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21 Feb, 2024 14:57

EU state’s leader sees elderly Russians as potential threat

Some people who arrived in the Soviet era miss the feeling of being in charge of Estonia, Prime Minister Kaja Kallas has claimed
EU state’s leader sees elderly Russians as potential threat

Younger Russian speakers in Estonia consider themselves Estonian, but their older counterparts who arrived during the Soviet era pose more of a problem, the prime minister of the EU and NATO nation has said.

In an interview with German broadcaster ARD on Tuesday, Kaja Kallas was asked whether she was concerned that Russia’s President Vladimir Putin might use the large proportion of ethnic Russians in Estonia as a pretext for an invasion.

The prime minister responded the share of native Russian speakers in Estonia has declined from 30% to 20% since the collapse of the USSR in 1991.

According to the latest government figures, Estonia’s population stands at just under 1.4 million, meaning there are around 280,000 native Russian speakers in the Baltic nation.

”The Russians in Estonia, of course, are not a homogeneous group. There’s a big difference between old and young people,” Kallas argued.

Younger Russian speakers “see that Russia is invading Ukraine, and that this is wrong, and that we have to fight against it”, and understand that if Russia arrives to “liberate” them or ethnic Russians living in other countries, then “they will lose their homes and their comfort zone,” the prime minister said.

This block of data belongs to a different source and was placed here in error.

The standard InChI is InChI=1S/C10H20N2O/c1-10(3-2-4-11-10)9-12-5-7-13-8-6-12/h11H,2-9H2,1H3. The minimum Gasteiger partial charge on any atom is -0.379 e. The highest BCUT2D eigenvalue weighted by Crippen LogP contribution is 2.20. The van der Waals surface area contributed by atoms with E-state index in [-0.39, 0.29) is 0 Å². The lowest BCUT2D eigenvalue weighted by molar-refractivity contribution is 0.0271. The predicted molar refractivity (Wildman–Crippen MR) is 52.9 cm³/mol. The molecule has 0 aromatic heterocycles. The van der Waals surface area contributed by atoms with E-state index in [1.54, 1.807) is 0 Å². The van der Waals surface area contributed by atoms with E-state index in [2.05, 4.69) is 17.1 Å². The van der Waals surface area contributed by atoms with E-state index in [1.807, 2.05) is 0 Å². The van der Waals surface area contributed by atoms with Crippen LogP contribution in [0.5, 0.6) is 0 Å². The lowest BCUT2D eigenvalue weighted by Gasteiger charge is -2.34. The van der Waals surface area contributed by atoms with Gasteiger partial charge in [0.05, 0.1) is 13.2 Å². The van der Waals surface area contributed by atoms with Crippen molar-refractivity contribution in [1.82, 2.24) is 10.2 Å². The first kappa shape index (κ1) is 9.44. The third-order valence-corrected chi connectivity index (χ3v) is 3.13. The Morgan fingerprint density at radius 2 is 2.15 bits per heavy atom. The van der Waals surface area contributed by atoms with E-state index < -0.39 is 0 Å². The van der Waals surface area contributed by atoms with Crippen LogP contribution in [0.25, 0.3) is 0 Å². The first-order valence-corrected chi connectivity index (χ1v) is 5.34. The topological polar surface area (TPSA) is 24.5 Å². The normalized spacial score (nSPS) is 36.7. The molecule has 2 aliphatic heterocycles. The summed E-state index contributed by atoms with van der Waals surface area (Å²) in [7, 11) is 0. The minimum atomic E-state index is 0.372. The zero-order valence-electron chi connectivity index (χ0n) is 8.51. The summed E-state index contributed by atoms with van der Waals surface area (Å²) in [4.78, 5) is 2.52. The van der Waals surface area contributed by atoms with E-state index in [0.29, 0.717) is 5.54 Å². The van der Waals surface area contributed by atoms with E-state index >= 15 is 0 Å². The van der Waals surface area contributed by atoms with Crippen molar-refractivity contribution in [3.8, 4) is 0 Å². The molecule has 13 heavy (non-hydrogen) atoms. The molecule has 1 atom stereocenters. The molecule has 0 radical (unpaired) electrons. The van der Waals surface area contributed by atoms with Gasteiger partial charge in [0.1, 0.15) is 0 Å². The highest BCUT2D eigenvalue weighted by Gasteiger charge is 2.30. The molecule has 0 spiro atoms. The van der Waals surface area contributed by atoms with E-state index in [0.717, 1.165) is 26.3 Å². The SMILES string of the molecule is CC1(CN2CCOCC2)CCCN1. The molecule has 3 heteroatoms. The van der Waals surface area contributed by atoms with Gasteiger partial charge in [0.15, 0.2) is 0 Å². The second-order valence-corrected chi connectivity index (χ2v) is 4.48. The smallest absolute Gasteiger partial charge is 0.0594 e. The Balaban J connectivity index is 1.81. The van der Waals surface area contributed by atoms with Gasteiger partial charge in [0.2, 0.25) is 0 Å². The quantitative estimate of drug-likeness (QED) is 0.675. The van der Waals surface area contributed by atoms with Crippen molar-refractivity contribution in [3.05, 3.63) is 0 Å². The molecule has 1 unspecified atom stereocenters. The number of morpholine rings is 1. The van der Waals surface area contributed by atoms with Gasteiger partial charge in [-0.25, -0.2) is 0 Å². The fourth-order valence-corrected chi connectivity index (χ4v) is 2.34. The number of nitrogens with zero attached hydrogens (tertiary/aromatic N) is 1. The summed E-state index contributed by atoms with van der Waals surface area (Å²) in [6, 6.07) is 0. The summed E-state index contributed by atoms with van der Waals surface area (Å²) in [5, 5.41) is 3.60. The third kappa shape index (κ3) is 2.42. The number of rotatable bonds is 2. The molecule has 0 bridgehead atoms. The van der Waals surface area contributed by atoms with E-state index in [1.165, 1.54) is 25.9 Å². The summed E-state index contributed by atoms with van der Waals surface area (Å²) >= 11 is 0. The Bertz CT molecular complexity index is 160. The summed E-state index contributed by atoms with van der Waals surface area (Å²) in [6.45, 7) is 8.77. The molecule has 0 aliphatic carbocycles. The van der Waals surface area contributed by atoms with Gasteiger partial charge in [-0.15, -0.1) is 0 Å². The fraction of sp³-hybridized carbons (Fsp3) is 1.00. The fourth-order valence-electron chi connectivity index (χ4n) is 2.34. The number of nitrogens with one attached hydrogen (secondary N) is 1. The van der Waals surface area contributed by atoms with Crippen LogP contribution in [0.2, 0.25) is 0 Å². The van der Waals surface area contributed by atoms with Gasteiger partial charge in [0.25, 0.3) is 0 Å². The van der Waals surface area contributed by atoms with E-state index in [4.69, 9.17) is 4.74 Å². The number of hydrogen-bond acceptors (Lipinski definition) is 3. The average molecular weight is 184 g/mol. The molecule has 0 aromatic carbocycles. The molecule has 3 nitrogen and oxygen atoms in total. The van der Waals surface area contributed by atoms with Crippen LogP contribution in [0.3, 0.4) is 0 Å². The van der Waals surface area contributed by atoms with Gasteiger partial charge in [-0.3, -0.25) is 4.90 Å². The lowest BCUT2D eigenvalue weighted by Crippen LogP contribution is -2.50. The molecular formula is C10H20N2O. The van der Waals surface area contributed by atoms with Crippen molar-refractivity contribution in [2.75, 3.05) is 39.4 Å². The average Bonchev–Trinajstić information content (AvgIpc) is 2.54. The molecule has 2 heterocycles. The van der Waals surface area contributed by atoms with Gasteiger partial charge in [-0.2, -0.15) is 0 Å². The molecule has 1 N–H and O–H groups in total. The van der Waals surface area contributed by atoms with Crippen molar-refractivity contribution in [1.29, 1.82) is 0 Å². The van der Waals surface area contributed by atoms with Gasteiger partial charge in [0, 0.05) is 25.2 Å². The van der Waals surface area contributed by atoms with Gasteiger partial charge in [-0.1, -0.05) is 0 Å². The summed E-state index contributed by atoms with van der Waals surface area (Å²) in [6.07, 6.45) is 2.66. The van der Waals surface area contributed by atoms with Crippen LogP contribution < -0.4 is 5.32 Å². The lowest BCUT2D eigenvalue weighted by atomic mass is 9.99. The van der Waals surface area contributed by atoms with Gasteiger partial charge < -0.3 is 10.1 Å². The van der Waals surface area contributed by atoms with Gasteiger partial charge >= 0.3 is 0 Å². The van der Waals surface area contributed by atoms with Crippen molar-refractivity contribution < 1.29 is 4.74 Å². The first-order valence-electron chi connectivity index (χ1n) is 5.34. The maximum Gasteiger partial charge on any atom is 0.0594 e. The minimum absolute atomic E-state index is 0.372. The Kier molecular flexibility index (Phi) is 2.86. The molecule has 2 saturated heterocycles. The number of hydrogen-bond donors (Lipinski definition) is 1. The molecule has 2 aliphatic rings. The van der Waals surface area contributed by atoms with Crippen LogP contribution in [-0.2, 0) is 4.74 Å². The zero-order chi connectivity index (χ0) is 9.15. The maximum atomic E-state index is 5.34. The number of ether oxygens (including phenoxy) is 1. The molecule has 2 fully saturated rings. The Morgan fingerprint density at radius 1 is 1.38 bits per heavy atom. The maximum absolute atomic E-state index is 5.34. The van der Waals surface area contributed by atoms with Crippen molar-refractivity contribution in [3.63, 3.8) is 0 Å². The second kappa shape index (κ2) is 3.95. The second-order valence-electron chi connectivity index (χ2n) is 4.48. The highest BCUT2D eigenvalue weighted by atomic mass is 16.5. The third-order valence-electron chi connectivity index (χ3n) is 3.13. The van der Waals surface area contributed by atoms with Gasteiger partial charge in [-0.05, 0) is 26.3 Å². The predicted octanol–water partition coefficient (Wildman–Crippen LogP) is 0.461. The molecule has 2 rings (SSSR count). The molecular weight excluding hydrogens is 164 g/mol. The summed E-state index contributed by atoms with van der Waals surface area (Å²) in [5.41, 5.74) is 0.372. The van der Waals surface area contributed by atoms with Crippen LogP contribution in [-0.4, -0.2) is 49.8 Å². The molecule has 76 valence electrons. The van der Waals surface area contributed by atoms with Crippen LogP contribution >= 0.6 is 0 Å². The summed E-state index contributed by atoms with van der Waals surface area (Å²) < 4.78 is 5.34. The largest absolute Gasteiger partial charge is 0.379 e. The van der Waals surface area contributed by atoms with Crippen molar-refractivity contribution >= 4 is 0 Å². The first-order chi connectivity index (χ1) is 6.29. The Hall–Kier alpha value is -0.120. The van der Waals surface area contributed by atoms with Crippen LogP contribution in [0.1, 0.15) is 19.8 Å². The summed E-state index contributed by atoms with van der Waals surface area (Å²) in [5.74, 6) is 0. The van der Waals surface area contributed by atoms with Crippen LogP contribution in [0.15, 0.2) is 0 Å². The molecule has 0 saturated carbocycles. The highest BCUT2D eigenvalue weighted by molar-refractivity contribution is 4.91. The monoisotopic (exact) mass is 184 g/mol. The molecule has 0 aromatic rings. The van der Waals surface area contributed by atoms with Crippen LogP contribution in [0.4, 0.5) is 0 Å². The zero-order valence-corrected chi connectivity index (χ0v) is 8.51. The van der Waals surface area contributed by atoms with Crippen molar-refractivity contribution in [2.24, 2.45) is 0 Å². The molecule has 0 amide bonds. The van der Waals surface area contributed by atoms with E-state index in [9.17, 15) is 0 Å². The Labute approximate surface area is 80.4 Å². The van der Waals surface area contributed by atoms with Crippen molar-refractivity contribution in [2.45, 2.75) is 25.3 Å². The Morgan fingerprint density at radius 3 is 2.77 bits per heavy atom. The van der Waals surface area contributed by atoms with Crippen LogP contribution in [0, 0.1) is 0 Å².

However, Kallas claimed that older Russian speakers, who came to Estonia during the Soviet period, have a different attitude as “they ruled over our country and they want that feeling back.”

The danger that Putin might pose to Estonia and the whole of NATO “depends on the outcome of the war in Ukraine,” she stressed. “If we don’t do enough to stop him there, it’ll continue. With each further step, he’ll become even more emboldened.”

“No one is safe if we don't stop the aggressor” because events in one part of Europe spread “very quickly” to other parts of the continent, Kallas warned.

Earlier this month, Russian President Vladimir Putin rejected Western claims that Moscow is planning to attack NATO, describing them as “just threat mongering.”

In his interview with US journalist Tucker Carlson, Putin said Moscow would send its forces into Poland, for example, “only in one case: if Poland attacks Russia. Why? Because we have no interest in Poland, Latvia [one of the three Baltic States together with Lithuania and Estonia] or anywhere else. Why would we do that? We simply don't have any interest,” the Russian leader stressed.